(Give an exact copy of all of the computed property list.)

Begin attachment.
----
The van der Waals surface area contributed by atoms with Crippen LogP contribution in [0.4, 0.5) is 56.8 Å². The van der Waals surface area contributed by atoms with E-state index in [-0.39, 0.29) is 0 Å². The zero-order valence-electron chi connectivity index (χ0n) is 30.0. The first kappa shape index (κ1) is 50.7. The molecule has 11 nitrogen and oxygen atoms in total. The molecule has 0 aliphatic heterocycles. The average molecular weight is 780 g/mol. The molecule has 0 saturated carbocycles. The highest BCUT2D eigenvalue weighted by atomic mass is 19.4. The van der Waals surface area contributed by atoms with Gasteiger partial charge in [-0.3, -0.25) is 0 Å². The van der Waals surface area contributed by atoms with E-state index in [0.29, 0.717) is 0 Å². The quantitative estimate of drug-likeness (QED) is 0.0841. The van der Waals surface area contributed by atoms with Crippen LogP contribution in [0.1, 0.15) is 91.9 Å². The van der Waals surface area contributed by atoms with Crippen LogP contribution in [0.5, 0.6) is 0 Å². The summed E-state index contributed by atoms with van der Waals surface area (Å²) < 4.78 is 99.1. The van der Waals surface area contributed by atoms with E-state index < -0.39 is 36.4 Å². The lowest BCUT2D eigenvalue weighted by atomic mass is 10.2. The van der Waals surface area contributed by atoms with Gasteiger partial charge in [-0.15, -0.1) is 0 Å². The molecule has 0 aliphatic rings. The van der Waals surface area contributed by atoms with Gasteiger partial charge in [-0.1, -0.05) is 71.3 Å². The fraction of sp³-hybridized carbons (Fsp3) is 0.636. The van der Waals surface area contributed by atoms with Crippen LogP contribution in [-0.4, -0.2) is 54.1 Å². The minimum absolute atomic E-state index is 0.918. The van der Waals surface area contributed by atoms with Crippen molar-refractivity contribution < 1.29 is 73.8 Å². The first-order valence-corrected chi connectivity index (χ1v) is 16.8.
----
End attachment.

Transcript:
The van der Waals surface area contributed by atoms with Crippen LogP contribution in [0.4, 0.5) is 56.8 Å². The van der Waals surface area contributed by atoms with E-state index in [-0.39, 0.29) is 0 Å². The zero-order valence-electron chi connectivity index (χ0n) is 30.0. The first kappa shape index (κ1) is 50.7. The molecule has 11 nitrogen and oxygen atoms in total. The molecule has 0 aliphatic heterocycles. The average molecular weight is 780 g/mol. The molecule has 0 saturated carbocycles. The highest BCUT2D eigenvalue weighted by atomic mass is 19.4. The van der Waals surface area contributed by atoms with Gasteiger partial charge in [-0.3, -0.25) is 0 Å². The van der Waals surface area contributed by atoms with E-state index in [0.29, 0.717) is 0 Å². The quantitative estimate of drug-likeness (QED) is 0.0841. The van der Waals surface area contributed by atoms with Crippen LogP contribution in [0.1, 0.15) is 91.9 Å². The van der Waals surface area contributed by atoms with Crippen LogP contribution in [0.5, 0.6) is 0 Å². The summed E-state index contributed by atoms with van der Waals surface area (Å²) < 4.78 is 99.1. The van der Waals surface area contributed by atoms with E-state index < -0.39 is 36.4 Å². The lowest BCUT2D eigenvalue weighted by atomic mass is 10.2. The van der Waals surface area contributed by atoms with Gasteiger partial charge in [-0.15, -0.1) is 0 Å². The molecule has 0 aliphatic rings. The van der Waals surface area contributed by atoms with Gasteiger partial charge in [-0.1, -0.05) is 71.3 Å². The fraction of sp³-hybridized carbons (Fsp3) is 0.636. The van der Waals surface area contributed by atoms with Crippen LogP contribution in [-0.4, -0.2) is 54.1 Å². The minimum absolute atomic E-state index is 0.918. The van der Waals surface area contributed by atoms with Crippen molar-refractivity contribution < 1.29 is 73.8 Å². The first-order valence-corrected chi connectivity index (χ1v) is 16.8.